Community Not Commodity. Also known as Bay Occupride, this group formed to protest commercialization of the Pride Parade. On the Sept. 17 anniversary they did a march on the Castro banks and a sit-in to protest sit-lie at Harvey Milk Plaza. CNC describes itself as “a collective assembly of queer/trans-focused community groups with established reputations in the Bay Area that have come together to strengthen and unify our diverse communities. We have come together to confront the 1% within our movement. We work for complete liberation of queer and trans people!” They meet Sundays at noon at Muddy Waters Café, 521 Valencia. See more at www.bayoccupride.com.

Direct Action working group. Direct action is a central tenant of Occupy. It means taking action to prevent something bad or create something good without permission or help of those with political power. In a 1912 essay titled Direct Action, Voltairine de Cleyre cited the Boston Tea Party as an example and wrote that “Every person who ever had a plan to do anything, and went and did it, or who laid his plan before others, and won their co-operation to do it with him, without going to external authorities to please do the thing for them, was a direct actionist. All co-operative experiments are essentially direct action.” The direct action working group meets Wednesdays, 6pm, at the Redstone Building at 2940 16th Street.

Environmental Justice working group. The environmental justice working group keeps the pressure on the corporations that exploit the planet. They’ve protested hydraulic fracturing and the nuclear industry. They meet Tuesdays at 4pm at 101 Market.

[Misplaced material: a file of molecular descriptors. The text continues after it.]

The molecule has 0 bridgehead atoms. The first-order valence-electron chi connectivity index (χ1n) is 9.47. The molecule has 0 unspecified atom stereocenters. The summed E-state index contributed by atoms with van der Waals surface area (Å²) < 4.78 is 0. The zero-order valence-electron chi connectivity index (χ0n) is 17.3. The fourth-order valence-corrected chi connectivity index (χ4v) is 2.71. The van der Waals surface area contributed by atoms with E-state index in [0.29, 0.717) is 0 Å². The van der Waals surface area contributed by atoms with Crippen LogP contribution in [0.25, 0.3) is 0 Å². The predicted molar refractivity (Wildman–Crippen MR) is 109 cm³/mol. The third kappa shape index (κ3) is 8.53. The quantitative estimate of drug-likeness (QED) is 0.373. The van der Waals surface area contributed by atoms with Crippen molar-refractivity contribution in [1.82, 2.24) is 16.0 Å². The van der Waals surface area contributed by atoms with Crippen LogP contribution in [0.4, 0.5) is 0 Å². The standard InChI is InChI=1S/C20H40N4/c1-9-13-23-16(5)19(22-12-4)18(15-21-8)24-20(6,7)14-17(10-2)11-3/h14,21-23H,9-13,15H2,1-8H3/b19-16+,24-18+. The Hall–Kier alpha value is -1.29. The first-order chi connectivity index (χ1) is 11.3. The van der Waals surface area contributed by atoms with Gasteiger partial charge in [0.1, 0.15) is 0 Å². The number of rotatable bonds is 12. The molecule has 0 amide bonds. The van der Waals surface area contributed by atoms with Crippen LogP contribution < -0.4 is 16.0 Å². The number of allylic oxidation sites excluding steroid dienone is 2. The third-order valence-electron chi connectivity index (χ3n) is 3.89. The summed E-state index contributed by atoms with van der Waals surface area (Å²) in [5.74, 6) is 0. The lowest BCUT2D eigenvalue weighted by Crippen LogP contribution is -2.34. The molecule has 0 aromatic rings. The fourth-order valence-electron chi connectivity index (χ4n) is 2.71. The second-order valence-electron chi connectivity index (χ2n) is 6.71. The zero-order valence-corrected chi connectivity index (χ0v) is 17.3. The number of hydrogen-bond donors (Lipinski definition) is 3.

Food bank of America. Occupy SF set up the first Food Bank of America to feed thousands of hungry protesters and passers-by on Jan. 20. A Market Street Bank of America branch locked its doors when volunteers set up a food table and passed out hot meals. Now, Food Bank of America continues in front of the mega-bank’s 23rd and Mission branch, where volunteers pass out produce, mostly donated from farmers’ markets, along with literature on switching to credit unions. They’re usually there Thursdays 5-6pm.

Ideological Liberation working group. This working group has produced pamphlets explaining Occupy, trading cards of especially greedy bankers, and postcards summarizing issues like the foreclosure crisis and the National Defense Authorization Act. They also created the Occupy SF Declaration. Brainstorm and write with them on Tuesdays, 7:30-9pm, at the decidedly ideologically un-liberated meeting spot of the Starbucks at 27 Drumm.

Occupy Bay Area United. Occupy Bay Area United spent the night outside 555 California on the eve of the Occupy SF anniversary, an occupation complete with tents and signs. They are “committed to non-violent direct action.” They meet on Sundays, 5-7pm, and post meeting locations on their website, www.obau.org.